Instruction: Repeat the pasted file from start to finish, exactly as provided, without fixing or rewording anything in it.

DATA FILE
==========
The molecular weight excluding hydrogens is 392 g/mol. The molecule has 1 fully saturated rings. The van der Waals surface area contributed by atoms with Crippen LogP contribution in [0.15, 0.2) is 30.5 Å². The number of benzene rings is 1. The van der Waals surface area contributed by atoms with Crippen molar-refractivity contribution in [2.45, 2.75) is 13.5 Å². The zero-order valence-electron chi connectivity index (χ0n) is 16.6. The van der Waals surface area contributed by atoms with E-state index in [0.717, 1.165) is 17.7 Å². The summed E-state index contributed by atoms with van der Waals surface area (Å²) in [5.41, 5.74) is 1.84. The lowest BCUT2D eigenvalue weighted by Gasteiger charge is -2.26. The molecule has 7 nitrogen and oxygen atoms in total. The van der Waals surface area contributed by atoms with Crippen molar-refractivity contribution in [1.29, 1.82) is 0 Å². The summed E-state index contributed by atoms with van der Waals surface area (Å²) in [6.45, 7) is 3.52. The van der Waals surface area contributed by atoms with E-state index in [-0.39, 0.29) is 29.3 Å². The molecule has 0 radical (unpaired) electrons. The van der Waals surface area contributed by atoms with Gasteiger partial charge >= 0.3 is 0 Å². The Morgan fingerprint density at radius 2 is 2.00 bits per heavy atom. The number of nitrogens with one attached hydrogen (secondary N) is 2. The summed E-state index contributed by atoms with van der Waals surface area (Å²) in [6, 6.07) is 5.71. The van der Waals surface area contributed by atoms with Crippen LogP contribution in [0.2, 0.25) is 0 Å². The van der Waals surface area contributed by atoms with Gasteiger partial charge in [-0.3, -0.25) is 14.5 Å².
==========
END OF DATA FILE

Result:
The molecular weight excluding hydrogens is 392 g/mol. The molecule has 1 fully saturated rings. The van der Waals surface area contributed by atoms with Crippen LogP contribution in [0.15, 0.2) is 30.5 Å². The number of benzene rings is 1. The van der Waals surface area contributed by atoms with Crippen molar-refractivity contribution in [2.45, 2.75) is 13.5 Å². The zero-order valence-electron chi connectivity index (χ0n) is 16.6. The van der Waals surface area contributed by atoms with E-state index in [0.717, 1.165) is 17.7 Å². The summed E-state index contributed by atoms with van der Waals surface area (Å²) in [5.41, 5.74) is 1.84. The lowest BCUT2D eigenvalue weighted by Gasteiger charge is -2.26. The molecule has 7 nitrogen and oxygen atoms in total. The van der Waals surface area contributed by atoms with Crippen molar-refractivity contribution in [1.29, 1.82) is 0 Å². The summed E-state index contributed by atoms with van der Waals surface area (Å²) in [6.45, 7) is 3.52. The van der Waals surface area contributed by atoms with E-state index in [-0.39, 0.29) is 29.3 Å². The molecule has 0 radical (unpaired) electrons. The van der Waals surface area contributed by atoms with Gasteiger partial charge >= 0.3 is 0 Å². The Morgan fingerprint density at radius 2 is 2.00 bits per heavy atom. The number of nitrogens with one attached hydrogen (secondary N) is 2. The summed E-state index contributed by atoms with van der Waals surface area (Å²) in [6, 6.07) is 5.71. The van der Waals surface area contributed by atoms with Crippen LogP contribution in [0.2, 0.25) is 0 Å². The van der Waals surface area contributed by atoms with Gasteiger partial charge in [-0.3, -0.25) is 14.5 Å².